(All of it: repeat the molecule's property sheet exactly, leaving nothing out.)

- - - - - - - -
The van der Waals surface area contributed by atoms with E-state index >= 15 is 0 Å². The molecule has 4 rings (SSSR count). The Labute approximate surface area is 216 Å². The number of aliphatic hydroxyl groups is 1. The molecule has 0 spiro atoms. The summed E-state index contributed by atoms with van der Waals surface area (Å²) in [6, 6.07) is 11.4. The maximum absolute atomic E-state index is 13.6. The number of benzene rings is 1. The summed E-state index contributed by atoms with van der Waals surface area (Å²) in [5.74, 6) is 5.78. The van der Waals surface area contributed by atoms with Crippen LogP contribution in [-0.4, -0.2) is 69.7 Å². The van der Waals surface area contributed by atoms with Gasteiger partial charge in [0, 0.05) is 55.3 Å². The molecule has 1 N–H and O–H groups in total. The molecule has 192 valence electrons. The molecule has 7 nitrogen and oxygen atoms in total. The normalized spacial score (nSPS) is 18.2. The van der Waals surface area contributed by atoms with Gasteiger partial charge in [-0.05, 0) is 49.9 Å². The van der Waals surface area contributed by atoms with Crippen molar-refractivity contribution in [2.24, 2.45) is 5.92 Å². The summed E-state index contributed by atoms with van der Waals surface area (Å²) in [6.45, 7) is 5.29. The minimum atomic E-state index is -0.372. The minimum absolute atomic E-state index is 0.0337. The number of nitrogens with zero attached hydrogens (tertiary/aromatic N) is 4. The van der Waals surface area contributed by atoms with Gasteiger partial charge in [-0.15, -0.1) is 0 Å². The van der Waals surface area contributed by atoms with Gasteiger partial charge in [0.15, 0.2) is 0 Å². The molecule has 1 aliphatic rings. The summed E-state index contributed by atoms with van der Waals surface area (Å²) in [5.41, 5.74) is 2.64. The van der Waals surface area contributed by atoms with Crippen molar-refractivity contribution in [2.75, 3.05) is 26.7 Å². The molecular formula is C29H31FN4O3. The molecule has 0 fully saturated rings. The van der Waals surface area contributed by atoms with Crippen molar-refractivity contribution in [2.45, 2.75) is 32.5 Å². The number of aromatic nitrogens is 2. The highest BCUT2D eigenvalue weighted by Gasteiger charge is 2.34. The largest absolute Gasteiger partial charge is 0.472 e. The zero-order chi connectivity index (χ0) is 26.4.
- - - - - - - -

The van der Waals surface area contributed by atoms with E-state index >= 15 is 0 Å². The molecule has 4 rings (SSSR count). The Labute approximate surface area is 216 Å². The number of aliphatic hydroxyl groups is 1. The molecule has 0 spiro atoms. The summed E-state index contributed by atoms with van der Waals surface area (Å²) in [6, 6.07) is 11.4. The maximum absolute atomic E-state index is 13.6. The number of benzene rings is 1. The summed E-state index contributed by atoms with van der Waals surface area (Å²) in [5.74, 6) is 5.78. The van der Waals surface area contributed by atoms with Crippen LogP contribution in [-0.4, -0.2) is 69.7 Å². The van der Waals surface area contributed by atoms with Gasteiger partial charge in [0, 0.05) is 55.3 Å². The molecule has 1 N–H and O–H groups in total. The molecule has 192 valence electrons. The molecule has 7 nitrogen and oxygen atoms in total. The normalized spacial score (nSPS) is 18.2. The van der Waals surface area contributed by atoms with Gasteiger partial charge in [-0.05, 0) is 49.9 Å². The van der Waals surface area contributed by atoms with Crippen molar-refractivity contribution in [2.24, 2.45) is 5.92 Å². The summed E-state index contributed by atoms with van der Waals surface area (Å²) in [6.45, 7) is 5.29. The minimum atomic E-state index is -0.372. The minimum absolute atomic E-state index is 0.0337. The number of nitrogens with zero attached hydrogens (tertiary/aromatic N) is 4. The van der Waals surface area contributed by atoms with Gasteiger partial charge in [-0.15, -0.1) is 0 Å². The van der Waals surface area contributed by atoms with Gasteiger partial charge in [0.15, 0.2) is 0 Å². The molecule has 1 aliphatic rings. The summed E-state index contributed by atoms with van der Waals surface area (Å²) in [5.41, 5.74) is 2.64. The van der Waals surface area contributed by atoms with Crippen molar-refractivity contribution in [2.75, 3.05) is 26.7 Å². The molecular formula is C29H31FN4O3. The molecule has 0 fully saturated rings. The van der Waals surface area contributed by atoms with Crippen molar-refractivity contribution in [2.45, 2.75) is 32.5 Å². The number of aromatic nitrogens is 2. The highest BCUT2D eigenvalue weighted by Gasteiger charge is 2.34. The largest absolute Gasteiger partial charge is 0.472 e. The zero-order chi connectivity index (χ0) is 26.4.